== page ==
2. How was the mental health care/psychiatry field driven by its need for legitimacy? Chapter five ends with the public perception of psychiatric hospitals becoming increasingly negative as they become less focused on curing acute conditions and more focused on longterm care for chronic conditions. How might this impact the field and the psychiatric hospitals themselves moving forward? - Morgan Kelley

1. It’s interesting to look at the initial treatment of the mentally ill in the colonial period, specifically the way a community made sure to look out for them. How did this central idea for early care of the mentally ill change so drastically to today? As we see many people who end up displaced or un-housed due to mental illness.-Margie Jones

2. The impact that the Enlightenment had on creating the mental institutions is quite interesting, in that the idea of being able to “conquer” a disease was possible. How did this change happen seemingly so fast? From rural community based to mental institutions, was it still common to have community-based support? Margie Jones

1. In the second chapter it discusses the ideas of Philip Pinel and his core beliefs. Essentially the idea of moral theory is what stands out. While Pinel was from France his ideas gained credence in America. Yet, why have American psychiatric hospitals constantly gone against these ideas? - Darian James

2. Economic difficulties are something that is touched upon in multiple chapters. This led to extremely poor conditions and inequality within hospitals. How did economic factors play into the overall development of psychiatric hospitals? Did economic factors play into the treatment of patients? - Darian James

1. Early on in the chapter Caring for the Insane in Colonial America, I would like to know why people originally thought “Mental Illness were perceived to be an individual rather than a social problem,” To me, this seems like people who were in charge were trying to blame an individual instead of realizing that mental health is a bigger issue. -Jake Martin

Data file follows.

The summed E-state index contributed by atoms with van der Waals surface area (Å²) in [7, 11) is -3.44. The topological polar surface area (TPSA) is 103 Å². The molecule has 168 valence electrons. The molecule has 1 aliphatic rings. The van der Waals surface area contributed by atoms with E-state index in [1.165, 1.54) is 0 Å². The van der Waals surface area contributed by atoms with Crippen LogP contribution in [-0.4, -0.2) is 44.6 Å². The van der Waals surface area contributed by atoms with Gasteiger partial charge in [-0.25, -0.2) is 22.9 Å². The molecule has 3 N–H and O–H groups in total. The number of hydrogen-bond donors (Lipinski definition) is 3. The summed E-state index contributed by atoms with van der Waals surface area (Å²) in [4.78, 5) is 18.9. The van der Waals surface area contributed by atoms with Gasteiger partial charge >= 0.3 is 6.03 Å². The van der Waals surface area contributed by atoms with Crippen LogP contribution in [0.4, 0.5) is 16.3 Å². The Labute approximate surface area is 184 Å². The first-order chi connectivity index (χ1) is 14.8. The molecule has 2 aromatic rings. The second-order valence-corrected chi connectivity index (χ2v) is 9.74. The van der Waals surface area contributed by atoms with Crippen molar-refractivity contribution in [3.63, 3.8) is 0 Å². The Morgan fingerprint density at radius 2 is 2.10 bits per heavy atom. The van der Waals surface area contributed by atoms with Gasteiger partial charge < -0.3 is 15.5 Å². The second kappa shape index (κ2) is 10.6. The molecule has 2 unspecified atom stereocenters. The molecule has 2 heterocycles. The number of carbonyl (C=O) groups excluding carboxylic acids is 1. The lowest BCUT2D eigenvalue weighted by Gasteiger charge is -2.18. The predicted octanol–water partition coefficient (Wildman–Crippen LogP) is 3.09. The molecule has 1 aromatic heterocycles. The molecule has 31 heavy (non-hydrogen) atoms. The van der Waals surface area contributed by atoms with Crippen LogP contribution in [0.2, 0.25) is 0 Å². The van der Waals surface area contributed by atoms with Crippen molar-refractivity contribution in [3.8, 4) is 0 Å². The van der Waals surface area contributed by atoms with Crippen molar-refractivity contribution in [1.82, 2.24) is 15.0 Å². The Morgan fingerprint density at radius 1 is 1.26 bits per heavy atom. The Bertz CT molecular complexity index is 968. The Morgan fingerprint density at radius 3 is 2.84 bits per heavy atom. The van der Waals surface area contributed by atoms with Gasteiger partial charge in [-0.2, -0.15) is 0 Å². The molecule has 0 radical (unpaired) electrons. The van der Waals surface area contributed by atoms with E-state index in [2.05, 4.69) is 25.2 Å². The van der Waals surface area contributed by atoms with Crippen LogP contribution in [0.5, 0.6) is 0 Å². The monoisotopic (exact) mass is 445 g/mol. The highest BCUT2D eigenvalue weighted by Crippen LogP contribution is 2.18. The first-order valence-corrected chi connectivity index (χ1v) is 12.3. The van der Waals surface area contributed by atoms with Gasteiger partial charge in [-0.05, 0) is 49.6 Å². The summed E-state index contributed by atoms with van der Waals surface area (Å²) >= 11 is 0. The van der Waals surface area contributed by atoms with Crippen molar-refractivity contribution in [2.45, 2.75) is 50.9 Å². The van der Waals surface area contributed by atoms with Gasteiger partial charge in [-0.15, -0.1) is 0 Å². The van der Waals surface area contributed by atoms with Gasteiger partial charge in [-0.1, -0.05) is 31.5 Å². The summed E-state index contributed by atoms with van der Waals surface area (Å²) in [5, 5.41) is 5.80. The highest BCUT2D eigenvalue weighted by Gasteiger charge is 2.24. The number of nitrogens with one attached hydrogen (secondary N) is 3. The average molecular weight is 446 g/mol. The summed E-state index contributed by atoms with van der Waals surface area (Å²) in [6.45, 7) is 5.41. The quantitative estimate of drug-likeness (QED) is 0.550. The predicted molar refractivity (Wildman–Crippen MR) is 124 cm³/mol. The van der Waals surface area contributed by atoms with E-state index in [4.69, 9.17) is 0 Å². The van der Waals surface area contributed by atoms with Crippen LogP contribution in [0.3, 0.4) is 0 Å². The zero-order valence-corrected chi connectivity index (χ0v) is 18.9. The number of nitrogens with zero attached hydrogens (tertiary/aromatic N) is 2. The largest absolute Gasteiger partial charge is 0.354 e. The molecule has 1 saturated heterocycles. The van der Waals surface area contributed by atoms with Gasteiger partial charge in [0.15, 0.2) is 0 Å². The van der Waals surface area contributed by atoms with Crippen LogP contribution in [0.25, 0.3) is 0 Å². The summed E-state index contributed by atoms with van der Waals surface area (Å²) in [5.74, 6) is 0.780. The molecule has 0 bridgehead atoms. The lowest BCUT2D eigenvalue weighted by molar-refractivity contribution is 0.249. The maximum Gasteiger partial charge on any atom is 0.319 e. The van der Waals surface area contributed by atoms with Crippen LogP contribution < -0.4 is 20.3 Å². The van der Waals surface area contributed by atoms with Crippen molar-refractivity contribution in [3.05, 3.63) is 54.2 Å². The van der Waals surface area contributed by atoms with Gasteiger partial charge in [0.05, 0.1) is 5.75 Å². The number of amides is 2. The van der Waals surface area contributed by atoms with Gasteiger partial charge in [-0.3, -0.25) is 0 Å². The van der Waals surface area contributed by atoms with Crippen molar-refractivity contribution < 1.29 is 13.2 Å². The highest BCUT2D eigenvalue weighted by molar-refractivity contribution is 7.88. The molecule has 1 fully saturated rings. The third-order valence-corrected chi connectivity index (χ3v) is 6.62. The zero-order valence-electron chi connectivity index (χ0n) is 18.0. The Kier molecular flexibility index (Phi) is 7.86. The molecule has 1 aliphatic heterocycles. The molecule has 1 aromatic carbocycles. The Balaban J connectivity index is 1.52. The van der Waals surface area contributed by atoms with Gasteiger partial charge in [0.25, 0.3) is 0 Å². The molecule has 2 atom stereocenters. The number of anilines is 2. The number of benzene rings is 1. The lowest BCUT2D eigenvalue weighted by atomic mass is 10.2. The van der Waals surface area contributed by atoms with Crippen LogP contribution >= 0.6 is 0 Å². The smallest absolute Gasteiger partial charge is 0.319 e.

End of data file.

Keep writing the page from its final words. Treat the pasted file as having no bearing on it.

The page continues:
2. I would like to know why in the Caring for the Insane in Colonial America section, Colonial America seemed to mostly care about the social and economic consequences of an individual instead of the health and well-being of the individual itself. -Jake Martin

1. Grob spends a fair amount of time talking about the role that community played in the treatment and management of those afflicted with mental illnesses. Margie already touched on the idea of communal responsibility, but I find it interesting how by and large, people were allowed to, encouraged, and in some ways required to stay in their communities rather than be institutionalized. How then did this calculus of “placing” mentally ill people change over time? Was it simply the proliferation of asylums and other facilities in the post-colonial period, or was there a cultural shift in the view of what was most kind to the individual and the community? -Ricky

2. It's fascinating to me the role that the well-to-do had in the development and explosion in popularity of asylums in the latter half of the nineteenth century. Grob writes at length about the connection of these elites to religious revival movements, and the unique view of charity that led these elites to fund the construction of mental health care institutions. In many ways, I think these ideas were of the same mind as Carnegie’s Gospel of Wealth sixty years later. Should the donations of these wealthy patrons to the construction of asylums be viewed as a caring act, or can they be seen as a way to sequester people suffering from mental helath issues, and keep them out of the public eye and consciousness? -Ricky

1. I found it interesting that during the colonial period, taking care of the mentally ill became a family and a community issue since communities then were more rural and small. However, I wonder how these communities treated people that were labeled as “distracted persons?” - Teresa

2. Something that I noticed, even from the colonial period, to Kikbride’s career (noted in last week’s reading by Nancy Tomes), was that the family and community were a big part of “healing” and “treating” the mentally ill. - Teresa

2023-471g4--week_2_day_1.txt · Last modified: 2023/09/05 13:24 by